DuCard Vineyards – Etlan, VA

By Solar United Neighbors on June 27, 2024

We use the sun to ripen our grapes, so why don’t we use the sun to power our operation? It’s a perfect match that way

Scott – DuCard Vineyards

This Solar Story was transcribed from a live interview

Could you share a bit about how DuCard began?

We just bought a cabin out here as a getaway from DC, and it had a dead old apple orchard that hadn’t been farmed in 50 years on the front. I was going to replant it with something, and somehow I stumbled upon the idea of replanting it with grapes. We sold off the grapes after they came in a number of years later to other wineries, and they made award-winning wines with our grapes, so I decided we would expand then into a tasting room and a winery ourselves with our own DuCard brand name. We opened that way 15 years ago. 

We have a portfolio, so there’s reds and whites, there’s mostly dry, but a little bit of sweet. We have a beautiful dessert wine, a port, and we’ve got a couple of sparkling wines that are really fun for the summertime. So it’s kind of a full service thing. We don’t have a commercial kitchen here, so we don’t do food, but we do charcuterie boards with local cheeses and that type of thing just as a way to compliment it. So, people come out just as a getaway. It’s off the grid purposely and borders the Shenandoah National Park out the back door at the treeline. Its a getaway from the real world, basically.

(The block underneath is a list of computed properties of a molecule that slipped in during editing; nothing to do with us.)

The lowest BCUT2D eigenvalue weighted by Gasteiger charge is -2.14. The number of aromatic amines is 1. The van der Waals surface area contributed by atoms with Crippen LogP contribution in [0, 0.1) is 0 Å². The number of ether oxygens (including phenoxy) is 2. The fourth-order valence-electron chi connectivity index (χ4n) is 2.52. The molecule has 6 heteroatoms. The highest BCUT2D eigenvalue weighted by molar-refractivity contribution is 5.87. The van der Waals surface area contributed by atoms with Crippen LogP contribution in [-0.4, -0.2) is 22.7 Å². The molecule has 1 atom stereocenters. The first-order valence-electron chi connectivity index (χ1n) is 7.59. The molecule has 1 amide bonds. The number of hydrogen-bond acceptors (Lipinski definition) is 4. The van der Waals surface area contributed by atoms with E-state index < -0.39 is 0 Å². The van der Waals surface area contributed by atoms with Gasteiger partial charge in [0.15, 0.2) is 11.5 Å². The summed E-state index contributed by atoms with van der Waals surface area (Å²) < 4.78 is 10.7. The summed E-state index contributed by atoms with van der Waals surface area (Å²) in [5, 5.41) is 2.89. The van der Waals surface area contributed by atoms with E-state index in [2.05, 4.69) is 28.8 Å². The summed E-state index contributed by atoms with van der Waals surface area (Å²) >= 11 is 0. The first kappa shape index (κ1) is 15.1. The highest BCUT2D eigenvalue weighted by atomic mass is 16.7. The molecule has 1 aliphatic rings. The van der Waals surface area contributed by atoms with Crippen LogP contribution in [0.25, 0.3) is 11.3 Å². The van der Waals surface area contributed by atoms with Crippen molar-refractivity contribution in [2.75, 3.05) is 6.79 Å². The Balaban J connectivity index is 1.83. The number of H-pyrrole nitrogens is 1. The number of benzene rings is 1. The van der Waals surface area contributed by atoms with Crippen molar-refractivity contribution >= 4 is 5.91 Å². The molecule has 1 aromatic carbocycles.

Do you ever host events?

We have music every Saturday afternoon and Friday nights. We do wine education events, we do oyster festivals, murder mysteries, Elvis will be in the house this summer, all kinds of stuff. We like to make it fun and low-key. It’s very non-stuck-up. 

What does it mean to you to own a local vineyard, and what do you think it means to the community?

We have a really incredible customer base, both locally and in Northern Virginia and Richmond and so forth. They come to it as a destination because they’re looking for a getaway. We really focus on high quality service, and people are very appreciative of that, and very complimentary. For all the time and effort and cost you put into it, it’s really nice to have a good customer base. 

We’re pretty big in the community. We do a number of non-profit initiatives. We’ve got a couple of wines which proceeds partially benefit the Shenandoah National Park. A local community band had their 100th anniversary last year, so we did a special label for them as a fundraiser. I like to be involved with the community, and wine is my currency, so I try to use it for good purposes.